For Immediate Release
Contact: Ed Morrone
A Division-I lacrosse player himself, John Natoli personally resonated with the person Nick Colleluori was. It was for this reason that Natoli knew that he had to get involved in raising funds for the HEADstrong Foundation, but even he couldn’t have anticipated the response he would ultimately get.
Natoli, a sophomore attack at Lafayette College, was HEADstrong’s top Go Lime fundraiser in 2017, raising more than $4,000. This year, the Mountain Lakes, N.J., native kicked it up a few notches, essentially doubling that total as he now has raised $8,030 in 2018. As a lacrosse player growing up, Natoli was aware of HEADstrong’s mission, but it wasn’t until he got to Lafayette when he began to educate himself on what Colleluori started and his family continued to build after he passed away from non-Hodgkin’s Lymphoma in 2006 at the age of 21.
“Just by reading about Nick, I could feel his positive attitude,” Natoli said. “He maintained that through his journey and was always looking out for others and not making it about himself, which is unbelievable. Lacrosse is a sport we all love, and playing at the Division-I level, his story just taught me that you can’t take a single moment for granted because you never know what could happen any given day. It was an unfortunate thing that happened to him, but the way he handled it was so motivating, and a big reason why I decided to sit down and raise as much money as I could and help the community.”
As far as the method to Natoli’s fundraising madness, his route to success was fairly simple. He reached out to everyone he could in his personal network, cold calling folks via phone, email and text. Natoli explained what HEADstrong and its founder stood for, taking 30 to 60 minutes on designated days to contact people in hopes of getting them to donate.
“I reached out to a bunch of people last year, and didn’t know the response I’d get,” Natoli said. “I knew I’d raise some dollars, but a few thousand? No way. This year, I just expanded my list and told everyone how honored and grateful my team and I were to be a part of this amazing foundation. Without the support of the community, I wouldn’t have been able to raise all this money, so it’s a credit to them.”
Just like almost every person walking the planet, Natoli has been personally impacted by cancer. He cited two distant relatives passing away from the disease, and it also took his grandfather.
“Cancer affects so many people around the world,” Natoli said. “I can think of 100 people I know personally who were negatively affected by such a horrible disease, and that’s been my singular motivation. When the opportunity presented itself, I thought, why not try my best to raise as much as I can? Hopefully, I can beat what I did this year next year, and the year after that.”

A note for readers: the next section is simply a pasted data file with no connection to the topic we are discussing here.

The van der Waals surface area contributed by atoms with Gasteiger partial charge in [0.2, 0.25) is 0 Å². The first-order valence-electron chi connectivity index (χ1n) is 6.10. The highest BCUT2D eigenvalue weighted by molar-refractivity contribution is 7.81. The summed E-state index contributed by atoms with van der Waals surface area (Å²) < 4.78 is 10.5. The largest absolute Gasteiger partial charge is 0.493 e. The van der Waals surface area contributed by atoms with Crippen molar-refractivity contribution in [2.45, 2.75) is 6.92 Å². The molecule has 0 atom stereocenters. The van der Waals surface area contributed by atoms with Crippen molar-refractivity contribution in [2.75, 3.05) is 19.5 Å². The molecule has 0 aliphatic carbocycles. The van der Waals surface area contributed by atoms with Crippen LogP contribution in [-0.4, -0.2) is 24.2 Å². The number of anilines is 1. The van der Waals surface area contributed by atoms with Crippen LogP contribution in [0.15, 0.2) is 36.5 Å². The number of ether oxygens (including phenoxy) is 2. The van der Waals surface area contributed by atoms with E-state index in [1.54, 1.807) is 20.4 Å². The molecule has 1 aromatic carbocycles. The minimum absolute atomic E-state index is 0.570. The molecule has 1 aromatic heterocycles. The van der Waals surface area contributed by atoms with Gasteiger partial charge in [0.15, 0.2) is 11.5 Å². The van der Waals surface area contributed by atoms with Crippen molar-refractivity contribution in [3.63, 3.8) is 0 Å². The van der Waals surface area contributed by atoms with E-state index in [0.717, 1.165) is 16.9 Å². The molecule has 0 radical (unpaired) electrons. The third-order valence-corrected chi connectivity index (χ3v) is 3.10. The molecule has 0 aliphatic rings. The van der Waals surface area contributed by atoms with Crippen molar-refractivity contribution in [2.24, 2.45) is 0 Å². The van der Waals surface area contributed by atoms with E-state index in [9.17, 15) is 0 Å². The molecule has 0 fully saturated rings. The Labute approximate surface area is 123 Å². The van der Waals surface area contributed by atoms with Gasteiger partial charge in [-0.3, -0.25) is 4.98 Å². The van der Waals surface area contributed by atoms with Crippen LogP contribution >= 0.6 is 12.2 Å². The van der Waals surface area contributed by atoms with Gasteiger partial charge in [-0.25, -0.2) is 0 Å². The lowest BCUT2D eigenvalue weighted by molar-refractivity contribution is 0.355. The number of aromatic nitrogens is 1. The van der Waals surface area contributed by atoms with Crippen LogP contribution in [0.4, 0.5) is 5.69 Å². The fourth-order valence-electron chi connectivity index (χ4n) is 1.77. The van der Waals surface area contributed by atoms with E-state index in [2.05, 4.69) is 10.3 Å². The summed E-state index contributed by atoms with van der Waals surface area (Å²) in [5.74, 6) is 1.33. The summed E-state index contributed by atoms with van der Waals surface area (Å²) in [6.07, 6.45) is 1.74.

If anything, Natoli’s endeavor has been a reinforcement in his belief of the inherent goodness of people. With so much focus on the negative in the news cycle and around the world, it can be easy to forget the generosity of the human spirit.
“Just deleting the email I sent to people would have been easy to do,” Natoli said. “Instead, many read it and took it upon themselves to check out the foundation and help support such an amazing organization. So many people have gone out of their way to donate, whether it’s a dollar or $100, they’ve made an effort to support a cause bigger than themselves. I hope that it’s able to help a ton of people.”
This Sunday, Oct. 21, on the campus of the University of Pennsylvania, Natoli and his Lafayette lacrosse team will be one of 12 collegiate programs from around the country to participate in the University City Classics. The men’s and women’s events are part of HEADstrong’s Fall Lacrosse Series, a series of nine exhibition tournaments spanning three weekends in October designed to raise money for the foundation while celebrating Nick Colleluori’s life and legacy through the sport he loved so dearly.
That fact is not lost on Natoli, especially after his immensely successful fundraising efforts. He said he can’t wait to travel to Philadelphia with his team to participate.
“I think I speak for myself and the entire team in saying we’re extremely grateful to be part of this,” he said. “Everyone is jacked up for this weekend. We can’t wait to get there and compete and being there with people all supporting the same cause. A lot of the kids on these teams have lost loved ones to cancer, so it gives you a little extra fire in your stomach out there. At the end of the day, we’re all there for the same reason, and it’s really cool to be able to play for Nick and anyone you may know who had cancer or was lost to it. I remember last year’s event fondly, just full of good vibes and showing up for a bigger reason than ourselves. That’s the truly special thing.”